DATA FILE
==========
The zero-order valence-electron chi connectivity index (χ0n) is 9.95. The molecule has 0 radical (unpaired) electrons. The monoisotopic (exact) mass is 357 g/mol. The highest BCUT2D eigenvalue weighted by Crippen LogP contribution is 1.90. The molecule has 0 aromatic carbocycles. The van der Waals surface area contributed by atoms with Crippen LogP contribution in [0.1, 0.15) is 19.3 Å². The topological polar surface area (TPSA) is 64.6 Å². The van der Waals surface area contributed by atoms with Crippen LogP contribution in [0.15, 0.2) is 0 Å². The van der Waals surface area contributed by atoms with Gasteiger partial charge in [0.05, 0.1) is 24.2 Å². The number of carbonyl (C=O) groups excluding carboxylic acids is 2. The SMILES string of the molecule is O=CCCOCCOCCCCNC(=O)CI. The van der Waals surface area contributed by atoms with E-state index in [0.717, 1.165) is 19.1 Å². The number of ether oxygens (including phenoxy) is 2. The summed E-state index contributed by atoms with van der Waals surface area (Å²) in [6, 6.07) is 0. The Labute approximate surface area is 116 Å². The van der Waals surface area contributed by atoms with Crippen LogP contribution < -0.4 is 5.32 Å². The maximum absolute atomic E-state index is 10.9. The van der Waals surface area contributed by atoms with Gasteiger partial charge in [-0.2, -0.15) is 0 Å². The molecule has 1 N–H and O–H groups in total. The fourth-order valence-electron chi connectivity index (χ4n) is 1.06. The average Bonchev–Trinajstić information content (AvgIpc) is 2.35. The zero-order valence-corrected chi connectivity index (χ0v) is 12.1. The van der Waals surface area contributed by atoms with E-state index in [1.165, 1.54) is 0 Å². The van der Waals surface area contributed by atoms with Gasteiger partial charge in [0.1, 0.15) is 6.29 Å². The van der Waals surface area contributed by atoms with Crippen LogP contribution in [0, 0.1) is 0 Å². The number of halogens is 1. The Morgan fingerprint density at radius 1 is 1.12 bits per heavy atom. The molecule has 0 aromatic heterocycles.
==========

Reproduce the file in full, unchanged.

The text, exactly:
The zero-order valence-electron chi connectivity index (χ0n) is 9.95. The molecule has 0 radical (unpaired) electrons. The monoisotopic (exact) mass is 357 g/mol. The highest BCUT2D eigenvalue weighted by Crippen LogP contribution is 1.90. The molecule has 0 aromatic carbocycles. The van der Waals surface area contributed by atoms with Crippen LogP contribution in [0.1, 0.15) is 19.3 Å². The topological polar surface area (TPSA) is 64.6 Å². The van der Waals surface area contributed by atoms with Crippen LogP contribution in [0.15, 0.2) is 0 Å². The van der Waals surface area contributed by atoms with Gasteiger partial charge in [0.05, 0.1) is 24.2 Å². The number of carbonyl (C=O) groups excluding carboxylic acids is 2. The SMILES string of the molecule is O=CCCOCCOCCCCNC(=O)CI. The van der Waals surface area contributed by atoms with E-state index in [0.717, 1.165) is 19.1 Å². The number of ether oxygens (including phenoxy) is 2. The summed E-state index contributed by atoms with van der Waals surface area (Å²) in [6, 6.07) is 0. The Labute approximate surface area is 116 Å². The van der Waals surface area contributed by atoms with Crippen LogP contribution < -0.4 is 5.32 Å². The maximum absolute atomic E-state index is 10.9. The van der Waals surface area contributed by atoms with Gasteiger partial charge in [-0.2, -0.15) is 0 Å². The molecule has 1 N–H and O–H groups in total. The fourth-order valence-electron chi connectivity index (χ4n) is 1.06. The average Bonchev–Trinajstić information content (AvgIpc) is 2.35. The zero-order valence-corrected chi connectivity index (χ0v) is 12.1. The van der Waals surface area contributed by atoms with E-state index in [1.165, 1.54) is 0 Å². The van der Waals surface area contributed by atoms with Gasteiger partial charge in [0.1, 0.15) is 6.29 Å². The van der Waals surface area contributed by atoms with Crippen LogP contribution in [0, 0.1) is 0 Å². The number of halogens is 1. The Morgan fingerprint density at radius 1 is 1.12 bits per heavy atom. The molecule has 0 aromatic heterocycles.